A few months ago the New York Times highlighted three very different books about female entrepreneurship.

Unless you are Oprah, Martha Stewart or Diane Von Furstenburg, being a female entrepreneurs means your are going to face obstacles that male entrepreneurs do not. And even these three women probably had big hurdles to overcome before they were household names.

As a women business owner, I find it very encouraging to read about other female business owners and how they became successful, especially those who created a business without family money or well-connected husbands.

The three books were:

– The Dressmaker of Khair Khana is about female entrepreneurs in war zones and tells the story of Kamila Sidiqi, who built a thriving dressmaking business in Afghanistan while living under Taliban rule. How’s that for an obstacle – war zone AND the Taliban?

Single. Women. Entrepreneurs -while much is written about so-called mompreneurs, who are often married, their single sisters are seldom addressed as a group. The author of this book set out to explore their strategies, challenges (which include doing without the safety net of a second income), and advantages (like greater flexibility). Surprisingly single, divorced, and widowed women start more businesses than their male counterparts.

Minority Women Entrepreneurs-How Outsider Status Can Lead to Better Business practices, written by  Mary Godwyn and Donna Stoddard two professors at Babson College. Initially they hoped merely to highlight the accomplishments of minority female owners who tend to be ignored in business school case studies even though they start businesses at four timesthe rate of non-minority women and men (the book does not explore the reasons for this disparity).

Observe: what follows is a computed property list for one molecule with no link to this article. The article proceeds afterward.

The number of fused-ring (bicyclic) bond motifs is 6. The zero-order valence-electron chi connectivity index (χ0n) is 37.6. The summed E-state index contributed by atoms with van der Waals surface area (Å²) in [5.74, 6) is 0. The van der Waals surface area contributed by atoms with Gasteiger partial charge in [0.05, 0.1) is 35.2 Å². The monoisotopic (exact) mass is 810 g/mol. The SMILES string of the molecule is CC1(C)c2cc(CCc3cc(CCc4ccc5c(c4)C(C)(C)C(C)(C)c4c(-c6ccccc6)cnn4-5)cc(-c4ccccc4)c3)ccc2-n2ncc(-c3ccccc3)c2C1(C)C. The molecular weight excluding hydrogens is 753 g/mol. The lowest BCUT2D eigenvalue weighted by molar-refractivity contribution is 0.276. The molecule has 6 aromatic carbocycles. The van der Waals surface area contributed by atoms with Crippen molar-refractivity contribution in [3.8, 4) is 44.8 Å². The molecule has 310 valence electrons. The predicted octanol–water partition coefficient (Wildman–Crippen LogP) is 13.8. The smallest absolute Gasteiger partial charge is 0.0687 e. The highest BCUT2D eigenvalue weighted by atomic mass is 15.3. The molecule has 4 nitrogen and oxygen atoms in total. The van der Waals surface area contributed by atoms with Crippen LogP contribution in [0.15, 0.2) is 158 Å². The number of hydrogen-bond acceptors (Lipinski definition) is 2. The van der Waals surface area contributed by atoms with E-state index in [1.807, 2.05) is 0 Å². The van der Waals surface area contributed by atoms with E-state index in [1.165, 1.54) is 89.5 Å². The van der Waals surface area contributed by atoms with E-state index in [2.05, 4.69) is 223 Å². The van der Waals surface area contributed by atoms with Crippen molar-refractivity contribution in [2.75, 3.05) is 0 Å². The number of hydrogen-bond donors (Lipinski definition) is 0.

Instead, through interviews with women who self-identified as minority group members, they were surprised to find these business owners, while profit-minded, shared a determination to use socially conscious business practices and rejected the notion that financial and societal goals are mutually exclusive. Because of their outsider status, minority women can more readily see the flaws in doing “business as usual,” said Ms. Godwyn. They are also forced to find innovative solutions, she said, in a world that is often dismissive of their talents.

I can really relate to that  last sentence because the 20 years I worked in corporate America regardless of the sales quotas I exceeded, I felt that my talents and contributions were marginalized. And just so you know, I am one of the business owners that Mary and Donna interviewed for the book.

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